Pelosi Aims For Feds To Negotiate Drug Prices, For Private Insurers


As House Democrats hash out a proposal empowering the federal government's top health official to barter lower drug prices, House Speaker Nancy Pelosi takes it one step further and pushing a plan that may benefit even those Americans with private health insurance.

A draft plan spearheaded, but not yet released, by Pelosi along with other House Democratic leaders would ensure that prices negotiated around the most expensive drugs would apply not just to the federal government but to all payers, including employers and insurers, a Democratic aide said.

But first, Democrats must agree on the best way to muscle drug companies to the negotiating table, in addition to preventing Americans from paying more or even losing access to the other drugs they take. Pelosi has faced pressure from progressive House Democrats, who've pushed for any more aggressive approach, including opening up all drugs to negotiations.

However bold an agenda Democrats produce, any proposal to ask the us government into price negotiations looks doomed in the Republican-controlled Senate, where GOP leaders have said they're not going to let it advance.

That means the fight over whether the government should cut handles drugmakers will probably play out around the members' 2021 election campaign trails, rather than within the halls of Congress. Democrats could again try to tar Republicans as indifferent to the struggles of Americans who can't afford health care, while promoting their own attempts to fulfill 2021 campaign promises to address skyrocketing drug prices.

Drug prices have been on the rise for decades and, according to the Kaiser Family Foundation, paying for prescription drugs – adjusted for inflation – increased to $1,025 per capita in 2021, from $90 in 1960. (Kaiser Health News is an editorially independent program from the foundation.)

Experts say the lack of levels of competition are much to blame for high drug costs. The government patent system, in which companies are granted exclusive control of their drug for a long time and can exploit loopholes to block competitors, frees those firms to charge as much as that they like. That may leave patients without any choice but to pay for exorbitant prices for that drugs they need.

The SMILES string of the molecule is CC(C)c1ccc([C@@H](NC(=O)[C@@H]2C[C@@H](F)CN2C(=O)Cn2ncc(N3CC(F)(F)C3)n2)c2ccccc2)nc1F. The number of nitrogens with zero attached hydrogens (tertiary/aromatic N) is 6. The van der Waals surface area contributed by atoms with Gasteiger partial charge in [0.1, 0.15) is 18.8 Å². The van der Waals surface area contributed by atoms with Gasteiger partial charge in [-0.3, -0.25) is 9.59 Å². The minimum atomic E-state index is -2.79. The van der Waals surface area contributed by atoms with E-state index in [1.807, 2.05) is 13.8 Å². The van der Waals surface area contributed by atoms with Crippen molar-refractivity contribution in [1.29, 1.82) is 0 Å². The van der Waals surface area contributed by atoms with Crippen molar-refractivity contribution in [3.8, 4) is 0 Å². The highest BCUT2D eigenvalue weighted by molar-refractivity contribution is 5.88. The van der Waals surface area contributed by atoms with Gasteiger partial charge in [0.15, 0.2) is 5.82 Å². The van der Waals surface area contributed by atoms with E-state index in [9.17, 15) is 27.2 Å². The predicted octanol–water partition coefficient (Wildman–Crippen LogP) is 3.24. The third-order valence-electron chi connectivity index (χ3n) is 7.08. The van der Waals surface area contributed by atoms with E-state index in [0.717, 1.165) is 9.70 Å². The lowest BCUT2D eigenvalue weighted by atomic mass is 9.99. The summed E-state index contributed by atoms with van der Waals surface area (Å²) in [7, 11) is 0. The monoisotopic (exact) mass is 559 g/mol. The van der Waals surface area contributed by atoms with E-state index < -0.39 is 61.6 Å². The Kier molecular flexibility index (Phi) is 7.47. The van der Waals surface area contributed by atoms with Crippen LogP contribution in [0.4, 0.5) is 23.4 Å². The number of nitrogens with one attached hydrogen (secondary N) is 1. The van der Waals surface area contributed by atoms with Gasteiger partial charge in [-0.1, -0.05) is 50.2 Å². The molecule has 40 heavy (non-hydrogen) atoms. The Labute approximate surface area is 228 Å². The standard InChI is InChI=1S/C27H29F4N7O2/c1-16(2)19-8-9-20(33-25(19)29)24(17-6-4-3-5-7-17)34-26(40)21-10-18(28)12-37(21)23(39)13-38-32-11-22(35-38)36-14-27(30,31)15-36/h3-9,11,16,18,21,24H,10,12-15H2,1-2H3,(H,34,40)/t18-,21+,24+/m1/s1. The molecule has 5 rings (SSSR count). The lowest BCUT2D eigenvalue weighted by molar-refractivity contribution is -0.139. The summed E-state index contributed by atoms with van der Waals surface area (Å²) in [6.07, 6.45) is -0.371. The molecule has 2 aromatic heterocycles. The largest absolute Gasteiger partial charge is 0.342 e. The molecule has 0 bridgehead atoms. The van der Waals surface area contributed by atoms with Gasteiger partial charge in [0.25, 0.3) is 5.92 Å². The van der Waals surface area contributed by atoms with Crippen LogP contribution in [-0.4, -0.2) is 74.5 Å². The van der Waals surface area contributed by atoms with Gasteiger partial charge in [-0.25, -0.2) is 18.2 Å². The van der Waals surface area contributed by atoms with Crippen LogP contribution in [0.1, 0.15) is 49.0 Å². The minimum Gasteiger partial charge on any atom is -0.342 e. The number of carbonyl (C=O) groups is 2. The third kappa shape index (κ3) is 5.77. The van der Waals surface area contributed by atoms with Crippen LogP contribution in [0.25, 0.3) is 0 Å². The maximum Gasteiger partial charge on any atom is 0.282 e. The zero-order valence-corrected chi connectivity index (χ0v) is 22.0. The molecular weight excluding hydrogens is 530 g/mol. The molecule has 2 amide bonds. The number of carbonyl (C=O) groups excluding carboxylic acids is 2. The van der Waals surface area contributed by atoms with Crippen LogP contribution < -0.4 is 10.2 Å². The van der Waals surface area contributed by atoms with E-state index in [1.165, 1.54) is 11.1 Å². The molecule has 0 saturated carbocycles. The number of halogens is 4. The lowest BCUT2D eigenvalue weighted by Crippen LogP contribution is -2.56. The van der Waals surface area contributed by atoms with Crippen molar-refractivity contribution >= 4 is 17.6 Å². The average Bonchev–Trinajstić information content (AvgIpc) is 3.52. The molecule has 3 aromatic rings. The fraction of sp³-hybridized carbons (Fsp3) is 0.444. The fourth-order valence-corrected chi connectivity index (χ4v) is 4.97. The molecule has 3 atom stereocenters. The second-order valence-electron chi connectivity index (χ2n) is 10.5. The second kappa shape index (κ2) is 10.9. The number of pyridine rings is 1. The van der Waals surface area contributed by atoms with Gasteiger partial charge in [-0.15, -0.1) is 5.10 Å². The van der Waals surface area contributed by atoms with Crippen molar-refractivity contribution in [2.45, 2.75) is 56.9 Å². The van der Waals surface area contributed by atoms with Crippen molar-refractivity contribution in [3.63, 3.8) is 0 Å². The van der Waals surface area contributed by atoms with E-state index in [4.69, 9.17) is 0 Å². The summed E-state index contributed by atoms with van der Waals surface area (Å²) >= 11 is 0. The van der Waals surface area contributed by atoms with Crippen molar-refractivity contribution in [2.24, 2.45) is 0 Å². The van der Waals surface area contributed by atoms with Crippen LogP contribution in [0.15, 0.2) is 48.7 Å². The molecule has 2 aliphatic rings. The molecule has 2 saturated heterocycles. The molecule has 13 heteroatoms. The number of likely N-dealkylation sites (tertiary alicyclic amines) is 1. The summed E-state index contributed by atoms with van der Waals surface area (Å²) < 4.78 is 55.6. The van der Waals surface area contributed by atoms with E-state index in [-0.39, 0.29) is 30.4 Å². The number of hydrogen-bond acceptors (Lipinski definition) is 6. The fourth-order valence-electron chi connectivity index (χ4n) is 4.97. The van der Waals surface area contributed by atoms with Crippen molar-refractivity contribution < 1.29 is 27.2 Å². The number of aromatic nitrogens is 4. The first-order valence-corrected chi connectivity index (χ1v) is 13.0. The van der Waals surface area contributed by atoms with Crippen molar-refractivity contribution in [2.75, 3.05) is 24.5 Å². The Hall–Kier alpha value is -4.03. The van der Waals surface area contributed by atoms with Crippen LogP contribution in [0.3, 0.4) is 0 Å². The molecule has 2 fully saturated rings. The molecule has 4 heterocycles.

Under the present system, negotiations are conducted on a plan-by-plan basis between drugmakers and pharmacy benefit managers, the intermediaries who themselves have faced questions regarding how much they contribute to high drug costs.

Many Democrats reason that the secretary of Health insurance and Human Services should negotiate prices, leveraging the strength of the government Centers for Medicare & Medicaid Services, the biggest healthcare payer in the country.

Though it might change before being released, the present Democratic leadership plan would authorize the HHS secretary to barter the costs of the 250 priciest drugs.

“We would like them to address as much as possible, as quickly as possible,” Pelosi said at a recent event after progressives pushed her to incorporate more than the 25 drugs she initially proposed targeting.

The negotiation would start with a price range set by HHS, the Democratic aide said, with the purpose of agreeing around the maximum price that may be charged for any drug.

The Government Accountability Office would help sort out disagreements between HHS and drugmakers, even though the specifics of that arrangement continue to be uncertain, the aide added.

Details of methods the negotiated drug prices would be used in the non-public sector continue to be seen.

Limiting negotiations towards the 250 most expensive drugs would tackle a piece of the drug market that makes up about about 78% of prescription medication spending, according to an analysis conducted by Patients for Affordable Drugs, an advocacy group.

Democratic leaders believe the 250-drug threshold would balance two competing interests, the aide said: maximizing the outcome on prescription medication spending, while theoretically keeping their email list of negotiable drugs to some number HHS could handle.